Concern at impact of EU labelling changes

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DUP MEP Diane Dodds has reacted to the impact being felt by Northern Ireland farmers who are yet to sell lambs as a result of new changes to EU labelling legislation.

The developments require factories in the Irish Republic to identify imported lambs from Northern Ireland as being of UK or British origin.

Mrs Dodds has described the issue as ‘a misguided attempt by the European Commission and others to tidy up around the edges of the horse meat scandal’.

She continued: “Labelling and improving the information available to consumers has always been high on the agenda in Europe, however the horse meat scandal has led to a refocusing and redoubling of efforts to put legislation in place.

“The market for lambs has been suppressed over the last week - on the back of a weak euro - and now as the Easter market for lamb has passed we experience the impact of a change in EU labelling legislation which came into effect on 1 April. The changes effectively mean that a large percentage of lamb entering the Republic of Ireland for slaughter has no market, which puts farmers at a major disadvantage given that the ROI is a major buyer of sheep and lamb from Northern Ireland.

“I have over the last number of years as a Member of the European Parliament’s Agriculture Committee highlighted the issue of origin labelling, and in particular for those regions which share a land border with another Member State and rely heavy upon exports, such as Northern Ireland. Unfortunately this message has fallen on deaf ears, and the impact is not just being felt for lamb but in other sectors indirectly,” added Mrs Dodds.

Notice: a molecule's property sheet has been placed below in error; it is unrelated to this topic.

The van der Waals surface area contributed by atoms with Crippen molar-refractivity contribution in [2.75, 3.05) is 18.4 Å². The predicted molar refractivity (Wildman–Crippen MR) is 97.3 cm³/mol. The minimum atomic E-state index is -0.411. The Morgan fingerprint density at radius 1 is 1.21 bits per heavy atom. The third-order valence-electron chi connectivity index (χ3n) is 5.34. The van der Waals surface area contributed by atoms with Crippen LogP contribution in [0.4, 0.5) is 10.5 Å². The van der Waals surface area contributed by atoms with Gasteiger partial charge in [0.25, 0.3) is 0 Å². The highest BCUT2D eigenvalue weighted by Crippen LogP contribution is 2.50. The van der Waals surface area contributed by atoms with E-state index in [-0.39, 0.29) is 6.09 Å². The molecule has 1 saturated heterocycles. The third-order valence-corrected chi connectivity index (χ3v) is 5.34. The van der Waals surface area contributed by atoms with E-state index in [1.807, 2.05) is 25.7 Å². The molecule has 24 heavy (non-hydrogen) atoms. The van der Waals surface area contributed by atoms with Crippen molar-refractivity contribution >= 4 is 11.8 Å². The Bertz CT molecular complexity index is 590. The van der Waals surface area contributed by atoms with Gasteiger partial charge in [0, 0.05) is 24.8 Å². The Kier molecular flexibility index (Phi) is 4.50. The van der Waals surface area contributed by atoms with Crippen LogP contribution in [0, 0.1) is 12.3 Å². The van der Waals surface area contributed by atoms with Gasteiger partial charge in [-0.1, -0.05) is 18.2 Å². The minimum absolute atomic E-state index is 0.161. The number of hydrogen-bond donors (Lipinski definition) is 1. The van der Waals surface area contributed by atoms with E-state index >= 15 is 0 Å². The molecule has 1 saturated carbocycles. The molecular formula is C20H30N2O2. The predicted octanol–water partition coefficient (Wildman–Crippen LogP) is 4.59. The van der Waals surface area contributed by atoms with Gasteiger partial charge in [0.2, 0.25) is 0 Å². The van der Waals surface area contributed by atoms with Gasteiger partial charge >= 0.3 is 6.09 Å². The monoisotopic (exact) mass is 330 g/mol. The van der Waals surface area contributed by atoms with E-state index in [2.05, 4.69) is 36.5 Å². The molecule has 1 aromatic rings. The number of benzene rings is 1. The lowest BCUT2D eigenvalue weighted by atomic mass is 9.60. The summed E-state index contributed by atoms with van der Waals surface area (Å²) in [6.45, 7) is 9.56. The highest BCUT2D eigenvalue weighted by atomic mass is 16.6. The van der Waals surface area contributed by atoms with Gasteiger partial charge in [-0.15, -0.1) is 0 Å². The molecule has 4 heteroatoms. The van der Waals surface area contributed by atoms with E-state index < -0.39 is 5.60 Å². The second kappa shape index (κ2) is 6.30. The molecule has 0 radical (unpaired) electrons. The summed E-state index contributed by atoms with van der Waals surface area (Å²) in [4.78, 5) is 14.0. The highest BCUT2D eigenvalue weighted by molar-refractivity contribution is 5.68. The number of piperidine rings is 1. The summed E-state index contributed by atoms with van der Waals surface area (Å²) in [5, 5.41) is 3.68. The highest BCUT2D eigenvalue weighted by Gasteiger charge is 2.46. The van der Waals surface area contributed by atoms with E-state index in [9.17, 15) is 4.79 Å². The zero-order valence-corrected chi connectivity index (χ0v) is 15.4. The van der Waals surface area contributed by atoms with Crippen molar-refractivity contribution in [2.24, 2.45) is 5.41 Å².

“Given the severity of the issue, I took the opportunity to raise my concerns with the EU Agriculture Commissioner Phil Hogan when he visited Northern Ireland recently. He has as a result given myself and other interested parties a commitment that he will raise it with the European Commission in an effort to find a solution. I have long said that trade is a two way street and we must find a solution which allows farmers to benefit while ensuring consumers are protected and given meaningful levels of information.”

Chair of the Agriculture Committee, William Irwin MLA added: “I will be writing to the DARD Minister to explore what steps can and have been taken to find a workable solution to the issues presented by the new labelling rules for packaged meat, which has affected our lamb trade with the Republic of Ireland in particular.

“We should also be mindful of the importance of the market in Great Britain and regions of the European Union for our lamb, which will not be affected by this labelling change. Government must continue to work to find new markets, and to encourage processors and retailers - to increase the level of UK lamb on shelves in GB, even under the pressure of a weak euro.”